Jeremiah ventured an opinion upon this. Is it a true one?—"O Lord, I know that the way of man is not in himself; it is not in man that walketh to direct his steps." Now, that is either true, or it is not true; and we ought to be in a position to say whether it is the one or the other. It is most true; for we have tried to direct our way, and we have failed, we have made more mistakes than we have ever confessed; sometimes with a modesty that is difficult to distinguish from self-conceit, we have owned that we have fallen into occasional error; but who has ever taken out the tablet of his heart, held it up within reading distance, that others might peruse the record of miscarriage, misadventure, and mistake? On the other hand, how many are. there who would hesitate to stand forth and say, In proportion to trustfulness, docility, obedience, has real prosperity come? How many are there who would confess that they had been stronger after prayer than they were before it, readier to deal with rough life after they have had long communion with God? These are experimental matters; we do not call fancy to our aid in these discussions. Here is the hold which Christ has upon us. We are called upon to say what we were before we saw him, what we were after he wrought the mystery of grace within us; and the change is so complete and definite and absolute that there can be no mistaking it: it is the change from death to life. Who ever mistook summer for winter? Who is there that knows not the eloquence of the sun, the persuasiveness of light, the allurement of all heaven's singing ministry? On experience we stand. Experience is our argument. If Christianity were a question of grammar against grammar, interpretation against interpretation, who could maintain that he alone was right? The moment we leave our conflicting interpretations and come into a common experience, we feel that, explain it as we may, there is now a daily inspiration of the individual life. Sometimes we are surprised by its action, and we exclaim, That was an inspiration! How did we come to do so? Our purpose lay in another direction, but suddenly we changed the whole plan, pursued another policy, and on the road we have met angels, and opening heavens, and welcoming hospitalities. If any man lack wisdom let him ask of God, who giveth to all men liberally and begrudgeth not, upbraideth not. Christians should be more definite in their statements upon these matters. They should not hesitate to use such words as "inspired by God," "guided by Heaven," directed by the loving Father of creation. Were we more frank, definite, and fearless about these matters, we should make a deeper impression upon the age in which we live.
The prophet recognises the need of another ministry which for the present is never joyous, but grievous:—
"O Lord, correct me, but with judgment; not in thine anger, lest thou bring me to nothing" (Jeremiah 10:24).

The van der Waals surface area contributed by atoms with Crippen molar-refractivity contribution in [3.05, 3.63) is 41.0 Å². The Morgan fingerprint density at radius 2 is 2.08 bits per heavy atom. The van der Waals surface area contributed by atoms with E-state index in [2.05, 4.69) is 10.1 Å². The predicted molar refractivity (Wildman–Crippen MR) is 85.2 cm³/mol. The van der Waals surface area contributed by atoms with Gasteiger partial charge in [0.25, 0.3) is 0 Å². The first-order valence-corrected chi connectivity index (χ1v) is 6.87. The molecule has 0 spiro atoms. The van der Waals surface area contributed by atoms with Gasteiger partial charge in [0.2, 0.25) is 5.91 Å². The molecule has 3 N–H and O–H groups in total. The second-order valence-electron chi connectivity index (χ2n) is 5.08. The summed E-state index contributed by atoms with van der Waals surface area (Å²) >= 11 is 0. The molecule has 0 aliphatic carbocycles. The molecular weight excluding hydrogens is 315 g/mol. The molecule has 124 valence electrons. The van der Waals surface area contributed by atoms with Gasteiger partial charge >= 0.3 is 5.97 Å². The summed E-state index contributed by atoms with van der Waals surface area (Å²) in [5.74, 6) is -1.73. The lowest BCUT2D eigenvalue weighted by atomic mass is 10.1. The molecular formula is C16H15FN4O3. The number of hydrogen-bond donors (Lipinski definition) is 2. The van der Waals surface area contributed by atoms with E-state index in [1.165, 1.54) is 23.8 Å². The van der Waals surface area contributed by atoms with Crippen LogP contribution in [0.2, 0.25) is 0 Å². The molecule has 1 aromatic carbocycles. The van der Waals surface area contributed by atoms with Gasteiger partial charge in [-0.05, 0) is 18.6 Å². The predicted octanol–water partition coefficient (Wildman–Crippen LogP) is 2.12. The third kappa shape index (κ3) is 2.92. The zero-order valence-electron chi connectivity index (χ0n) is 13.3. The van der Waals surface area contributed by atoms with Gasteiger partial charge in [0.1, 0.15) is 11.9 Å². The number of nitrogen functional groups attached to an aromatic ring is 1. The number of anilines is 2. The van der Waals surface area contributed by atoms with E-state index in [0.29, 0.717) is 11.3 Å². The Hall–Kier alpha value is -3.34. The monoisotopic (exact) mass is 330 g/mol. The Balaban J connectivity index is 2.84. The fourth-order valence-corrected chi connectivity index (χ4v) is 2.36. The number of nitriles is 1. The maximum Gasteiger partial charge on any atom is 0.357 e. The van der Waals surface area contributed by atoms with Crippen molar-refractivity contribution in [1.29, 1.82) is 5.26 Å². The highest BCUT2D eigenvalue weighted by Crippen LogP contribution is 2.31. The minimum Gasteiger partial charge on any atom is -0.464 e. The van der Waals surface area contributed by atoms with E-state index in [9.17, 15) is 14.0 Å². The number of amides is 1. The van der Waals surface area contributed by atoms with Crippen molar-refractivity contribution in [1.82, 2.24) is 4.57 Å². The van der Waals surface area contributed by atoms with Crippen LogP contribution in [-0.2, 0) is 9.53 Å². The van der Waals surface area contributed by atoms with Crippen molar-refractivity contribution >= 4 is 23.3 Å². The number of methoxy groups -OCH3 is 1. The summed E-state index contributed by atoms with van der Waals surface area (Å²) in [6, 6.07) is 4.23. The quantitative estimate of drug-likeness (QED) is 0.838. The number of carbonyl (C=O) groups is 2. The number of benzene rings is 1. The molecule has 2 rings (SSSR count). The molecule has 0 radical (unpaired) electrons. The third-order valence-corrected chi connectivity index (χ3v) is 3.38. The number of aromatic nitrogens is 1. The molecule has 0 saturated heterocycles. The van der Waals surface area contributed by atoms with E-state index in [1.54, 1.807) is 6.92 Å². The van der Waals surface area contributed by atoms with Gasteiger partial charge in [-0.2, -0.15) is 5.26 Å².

He would have judgment with measure; he would have chastisement apportioned to him, not indiscriminately inflicted upon him. Indiscriminateness of justice often becomes injustice. Penalty becomes instructive and even hopeful in proportion to its being critically measured, so that there should not be one stroke too many. It is well to have an odd number of stripes, for they need the more careful counting. The law says, "forty stripes, save one." It is not, Shall be smitten, scourged, leaving the number of strokes to the smiter; the law was made before it was broken, and the law was made before the penalty was thought of. Before the offender had committed trespass, punishment was meted out to the offence. Here we have philosophy, forethought, the economy of strength, the wise outlay of ministerial and penal activity. But who prays to be corrected? Who prays to be judged? We should get great advantage if we could begin at that point. If we could ask for the penalty, we should take out of it a good deal of its sting. It is resistance to penalty that makes the punishment the heavier. If we could invite the stroke, we must kiss the hand that deals it. We should say, We deserve thy wrath; if we do not suffer from its smart, we should lose much instruction, yea, and much spiritual strength,—Lord, we have come this day to be smitten; we have not come with outstretched hands to seize heavenly treasures, but we have come with bowed heads that thy lash may be laid upon our back. Correction that is prayed for becomes a means of grace; it is received in the right spirit because asked for in the right spirit; but to accept it dumbly, sullenly, or in the spirit of fatefulness, is to lose the advantage of chastisement. He holds all things wisely and profitably who holds them loosely—that is, who holds them only at God's bidding. The man who says, "I am but a tenant-at-will," holds his house, his body, on the right conditions. He says: "I may be dismissed tomorrow, I cannot tell, I am not the freeholder; I am but a tenant-at-will; I am ready to go, because the universe is so governed that an obedient soul is never called away from a house until he is called to some larger habitation; but to leave this poor little house I am perfectly willing, I shall be clothed upon with the house from heaven; you should congratulate me when I tell you that the Lord Jesus hath showed me that I must shortly put off this tabernacle; we should have a feast to-night, yea a banquet, and music, and singing all round, for tomorrow I am to be liberated." But we are, meanwhile, the victims of the body; we are the prisoners of time; we are scourged by the very limitations we sometimes scorn. It is a strange life, it is a tragic comedy; we laugh and cry in the same breath; we worship and blaspheme within the same hour. Yet all the while, as we have just seen, there is what is called the law of tendency, and amid all the laughter and crying, praying and blaspheming, the shout of triumph and the groan of defeat, there is steady progress. Men cannot see it. We cannot see it ourselves. But we are made conscious of it now and again, and in those moments of high consciousness we claim to have been under the inspiration of God, and to be in very deed his children, in the sense of having been created by his power, redeemed by his grace, and directed by his Spirit.